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Sample Autograph Signature: Robert Heinlein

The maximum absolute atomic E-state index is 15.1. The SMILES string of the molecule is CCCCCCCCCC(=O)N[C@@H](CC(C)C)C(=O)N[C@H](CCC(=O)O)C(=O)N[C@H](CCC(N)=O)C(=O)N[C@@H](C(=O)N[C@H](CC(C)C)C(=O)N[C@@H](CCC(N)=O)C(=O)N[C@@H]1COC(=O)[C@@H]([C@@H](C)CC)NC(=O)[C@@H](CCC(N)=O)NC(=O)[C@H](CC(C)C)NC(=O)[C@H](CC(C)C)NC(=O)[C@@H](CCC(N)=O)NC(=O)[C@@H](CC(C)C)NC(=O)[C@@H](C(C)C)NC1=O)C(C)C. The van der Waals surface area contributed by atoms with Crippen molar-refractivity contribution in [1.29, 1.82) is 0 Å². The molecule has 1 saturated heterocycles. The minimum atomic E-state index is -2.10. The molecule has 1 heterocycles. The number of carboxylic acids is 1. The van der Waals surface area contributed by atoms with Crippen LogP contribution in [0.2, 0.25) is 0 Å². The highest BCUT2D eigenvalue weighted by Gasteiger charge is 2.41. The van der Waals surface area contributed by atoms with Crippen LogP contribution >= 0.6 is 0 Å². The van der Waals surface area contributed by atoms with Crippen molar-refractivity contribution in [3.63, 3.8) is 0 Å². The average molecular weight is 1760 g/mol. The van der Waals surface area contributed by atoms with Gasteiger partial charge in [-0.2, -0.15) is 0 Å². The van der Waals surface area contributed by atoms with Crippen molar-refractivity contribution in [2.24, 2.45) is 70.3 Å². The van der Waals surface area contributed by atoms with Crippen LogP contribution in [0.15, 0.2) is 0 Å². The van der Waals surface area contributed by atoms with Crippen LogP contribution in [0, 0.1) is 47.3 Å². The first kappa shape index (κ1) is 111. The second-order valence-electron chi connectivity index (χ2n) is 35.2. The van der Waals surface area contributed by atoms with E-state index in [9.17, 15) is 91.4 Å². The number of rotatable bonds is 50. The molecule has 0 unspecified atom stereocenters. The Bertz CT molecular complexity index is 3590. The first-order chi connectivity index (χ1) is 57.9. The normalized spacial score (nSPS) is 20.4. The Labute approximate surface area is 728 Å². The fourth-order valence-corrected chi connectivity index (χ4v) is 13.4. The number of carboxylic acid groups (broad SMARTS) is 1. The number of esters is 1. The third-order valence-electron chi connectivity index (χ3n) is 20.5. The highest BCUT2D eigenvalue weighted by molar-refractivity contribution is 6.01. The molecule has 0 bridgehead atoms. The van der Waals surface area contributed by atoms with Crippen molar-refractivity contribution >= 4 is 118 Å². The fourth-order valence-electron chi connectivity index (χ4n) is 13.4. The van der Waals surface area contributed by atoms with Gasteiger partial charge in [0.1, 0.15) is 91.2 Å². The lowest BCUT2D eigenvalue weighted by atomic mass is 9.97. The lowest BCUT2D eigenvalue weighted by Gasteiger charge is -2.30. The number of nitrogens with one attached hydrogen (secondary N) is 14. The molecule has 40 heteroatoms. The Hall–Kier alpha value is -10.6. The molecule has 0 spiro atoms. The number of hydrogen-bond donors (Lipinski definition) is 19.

Amercan author often called the Dean of Science Fiction. While Robert Anson Heinlein (1907 1988) remains one of the most popular authors of sci-fi, his influence and prestige rested on his commitments to scientific plausibility and lifting the literary quality of the genre. He graduated from the U.S. Naval Academy in 1929 with a degree in mechanical engineering, standing fifth in academics in his class. He served as a Navy officer until 1934 when he was discharged due to pulmonary tuberculosis. He then attended a few weeks of graduate classes in mathematics and physics at the University of California before leaving to work actively with Upton Sinclair's socialist "End Poverty In California" (EPIC) movement. In 1938, Heinlein ran unsuccessfully as the EPIC-endorsed candidate for a seat in the California State Assembly. Having failed at a second career, he commenced writing sci-fi in the fall of 1938. Life-Line, his first published story, was printed in the August 1939 issue of Astounding Science-Fiction magazine. After lackluster success with getting his stories accepted by Astounding, he "retired" from writing and tried to enlist for active duty after the Japanese attacked Pearl Harbor in December, 1941. He was rejected for medical reasons, but gained employment as an aeronautical engineer during the war. The collapse of his second marriage after the war stalled his writing, but by 1947 he had arranged to write a series of novels for Scribner's juvenile division that would last through the 1950s. That same year, he became the first sci-fi writer to escape the "pulp ghetto" by getting four stories published in The Saturday Evening Post. In 1949, he was hired to do the technical direction on Destination Moon, a screenplay he had written in 1948. Considered to be the first modern sci-fi film, it was nominated for Academy Awards in four categories and won an Oscar for its Special Effects. After his third marriage in 1948, and through the 1950s, Heinlein turned profilic. During this period he also changed his political orientation to libertarianism. It was not, however, until 1961, with the publication of his best known work, Stranger in a Strange Land, that he began his most characteristic and mature period which included his 1966 The Moon Is a Harsh Mistress and ended in 1973 with Time Enough for Love when poor health caused a 7-year hiatus in his writing. Most critics greeted the five novels he wrote between 1980 and his death at best apathetically. Heinlein wrote 34 novels, 59 short stories, 20 story collections, 4 films, 2 TV series, several episodes of a radio series, a screenplay, 3 non-fiction books, and edited an anthology of other writers' sci-fi stories. He won 4 Hugo Awards for his novels, 3 "Retro" Hugos (given retrospectively for years in which no Hugos had been awarded), and the first Grand Master Award given by the Science Fiction Writers of America for lifetime achievement.

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